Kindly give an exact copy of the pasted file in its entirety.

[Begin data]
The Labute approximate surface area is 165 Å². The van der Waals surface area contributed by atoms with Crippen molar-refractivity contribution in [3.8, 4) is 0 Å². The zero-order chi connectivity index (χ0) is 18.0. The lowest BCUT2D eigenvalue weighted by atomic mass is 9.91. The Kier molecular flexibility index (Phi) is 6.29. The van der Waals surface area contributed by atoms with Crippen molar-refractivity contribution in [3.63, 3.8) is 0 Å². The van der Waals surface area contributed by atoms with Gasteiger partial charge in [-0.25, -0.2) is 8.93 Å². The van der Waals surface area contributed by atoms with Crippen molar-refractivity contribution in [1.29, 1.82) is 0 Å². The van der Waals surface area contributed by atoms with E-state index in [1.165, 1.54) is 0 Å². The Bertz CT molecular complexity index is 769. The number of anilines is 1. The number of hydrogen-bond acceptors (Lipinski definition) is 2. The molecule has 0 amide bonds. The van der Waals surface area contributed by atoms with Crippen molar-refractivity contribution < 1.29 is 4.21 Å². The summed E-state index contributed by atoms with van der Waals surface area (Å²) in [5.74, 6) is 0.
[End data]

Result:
The Labute approximate surface area is 165 Å². The van der Waals surface area contributed by atoms with Crippen molar-refractivity contribution in [3.8, 4) is 0 Å². The zero-order chi connectivity index (χ0) is 18.0. The lowest BCUT2D eigenvalue weighted by atomic mass is 9.91. The Kier molecular flexibility index (Phi) is 6.29. The van der Waals surface area contributed by atoms with Crippen molar-refractivity contribution in [3.63, 3.8) is 0 Å². The van der Waals surface area contributed by atoms with Gasteiger partial charge in [-0.25, -0.2) is 8.93 Å². The van der Waals surface area contributed by atoms with Crippen molar-refractivity contribution in [1.29, 1.82) is 0 Å². The van der Waals surface area contributed by atoms with E-state index in [1.165, 1.54) is 0 Å². The Bertz CT molecular complexity index is 769. The number of anilines is 1. The number of hydrogen-bond acceptors (Lipinski definition) is 2. The molecule has 0 amide bonds. The van der Waals surface area contributed by atoms with Crippen molar-refractivity contribution < 1.29 is 4.21 Å². The summed E-state index contributed by atoms with van der Waals surface area (Å²) in [5.74, 6) is 0.